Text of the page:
Magazine article The World and I

Mountain Rebels : The Flight from Slavery of Jamaica's Maroons

Magazine article The World and I

Mountain Rebels : The Flight from Slavery of Jamaica's Maroons

Article excerpt

Blue Mountain lay silhouetted against a moonlit Jamaican sky. The languid murmur of insects drifted through the valley, rising and falling in a listless refrain. Minutes before a fierce downpour had roared down upon my tin-roofed cabin, sheltered some thirty-five hundred feet up in the highlands between the John Crow and Blue Mountain ranges. Now the ridges and peaks emerged in eerie luminescence, the lush vegetation wet and glistening.

Below my cabin I could just make out Ivy's house through the maze of dripping banana fronds. Sister Ivy Harris, a Maroon herbalist, was hosting my stay, introducing me to the rich traditions and history of the Maroons, and administering a variety of herbal teas and remedies.

Earlier that evening I had watched distractedly as she slashed about the bushes with a machete while her English-born husband, Simon, boiled a huge pot of water. Ivy's trademark herbal bath was to culminate my immersion into Maroon traditional remedies. Just recovering from a bout of flu, I dutifully steeped myself in the scalding copper-colored water.

A thoughtful, iconoclastic woman, Ivy had returned to the Rio Grande Valley on Jamaica's northeast coast after running away to Kingston as a young girl. Some years later, she said, "I had a vision of my grandmother in a field of calendula [marigolds]. She came again a second night. So I got the urge. I came back to see my great-aunt. This was in 1980. She was the one who enlightened me about our traditions.

"Now our history and culture are not so strong," Ivy said. "People don't recognize creation and praise what man has made. They go to the doctor and get drugs at the pharmacy, and when they don't get better they come to me.

"We used the herbs for all kinds of sickness," she explained. "When we were small, we were sent out to pick some fits weed or fever grass. If someone had belly pain they would tell the kids, 'go out and pick something for the stomach.' I never see a doctor in this village when I was growing up."

Resistance

Among the Maroons of the Rio Grande Valley such traditions date to the earliest European contact, some even earlier. The Maroons trace their origins to the years following Columbus' arrival in Jamaica in 1494. Led out of their West African homelands by Spanish slavers and severed from their past by the Atlantic, Jamaica's Maroons chose the perils and unknowns of the wilderness interior to the relative security and paternalistic care of the Spanish hacienda system.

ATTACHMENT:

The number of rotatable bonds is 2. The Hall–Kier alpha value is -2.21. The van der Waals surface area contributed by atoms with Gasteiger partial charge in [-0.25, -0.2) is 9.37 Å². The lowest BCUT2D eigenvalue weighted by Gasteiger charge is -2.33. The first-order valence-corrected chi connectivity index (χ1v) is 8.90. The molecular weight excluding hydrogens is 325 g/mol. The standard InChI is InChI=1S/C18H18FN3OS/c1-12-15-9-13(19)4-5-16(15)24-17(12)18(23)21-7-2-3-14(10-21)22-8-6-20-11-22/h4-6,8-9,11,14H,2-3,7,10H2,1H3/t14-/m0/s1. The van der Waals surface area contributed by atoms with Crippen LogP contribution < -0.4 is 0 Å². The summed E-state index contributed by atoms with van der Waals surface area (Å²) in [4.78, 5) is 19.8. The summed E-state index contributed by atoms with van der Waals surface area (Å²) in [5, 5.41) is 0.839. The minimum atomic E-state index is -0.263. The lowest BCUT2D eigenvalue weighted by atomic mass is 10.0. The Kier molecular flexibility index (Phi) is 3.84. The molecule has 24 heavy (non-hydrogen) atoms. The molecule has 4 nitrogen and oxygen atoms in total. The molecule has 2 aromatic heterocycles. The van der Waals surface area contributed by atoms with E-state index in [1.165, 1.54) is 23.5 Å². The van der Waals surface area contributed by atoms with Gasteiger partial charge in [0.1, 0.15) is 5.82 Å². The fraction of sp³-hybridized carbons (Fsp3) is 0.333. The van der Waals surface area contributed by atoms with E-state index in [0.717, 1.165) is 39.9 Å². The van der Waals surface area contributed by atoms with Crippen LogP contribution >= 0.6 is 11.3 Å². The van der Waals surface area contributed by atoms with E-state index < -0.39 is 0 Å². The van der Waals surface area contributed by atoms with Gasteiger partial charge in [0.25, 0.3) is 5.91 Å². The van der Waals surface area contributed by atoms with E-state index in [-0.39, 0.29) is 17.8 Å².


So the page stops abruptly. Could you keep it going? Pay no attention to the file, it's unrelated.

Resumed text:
Frequently employed as hunters of wild cattle and hogs (cimarr-n, in Spanish, of which some scholars claim maroon is a corruption), the free- ranging Africans formed small armed bands that attacked Spanish overland commerce. Their numbers grew as they abducted slaves and gathered runaways. Adapting to the environment under the tutelage of Arawak Indians, themselves victims of ruthless exploitation and enslavement by Spanish overlords, the Maroons settled into established communities high in the mountains.

Recent excavations at Nannytown, the most important early Maroon settlement, support Maroon oral traditions that the first African refugees found accommodation among the Arawak. Correspondence from the last decade of the sixteenth century also suggests that Spanish colonial officials were aware of indigenous settlements in the Rio Grande Valley. Thus scholars believe that through cultural interchange--most especially critical knowledge of the many uses of indigenous plants--and intermarriage with the Amerindian population, Maroons were able to prosper.

With the arrival of the British in 1655, a new and implacably hostile presence increasingly constrained Maroon life. Overthrowing the loosely organized hacienda system with a rigid racial slavocracy, the British tried for decades to subdue the mountain insurgents. Finally opting to cut their losses, the British signed a treaty in 1739 guaranteeing the Maroons their right to live unmolested. …

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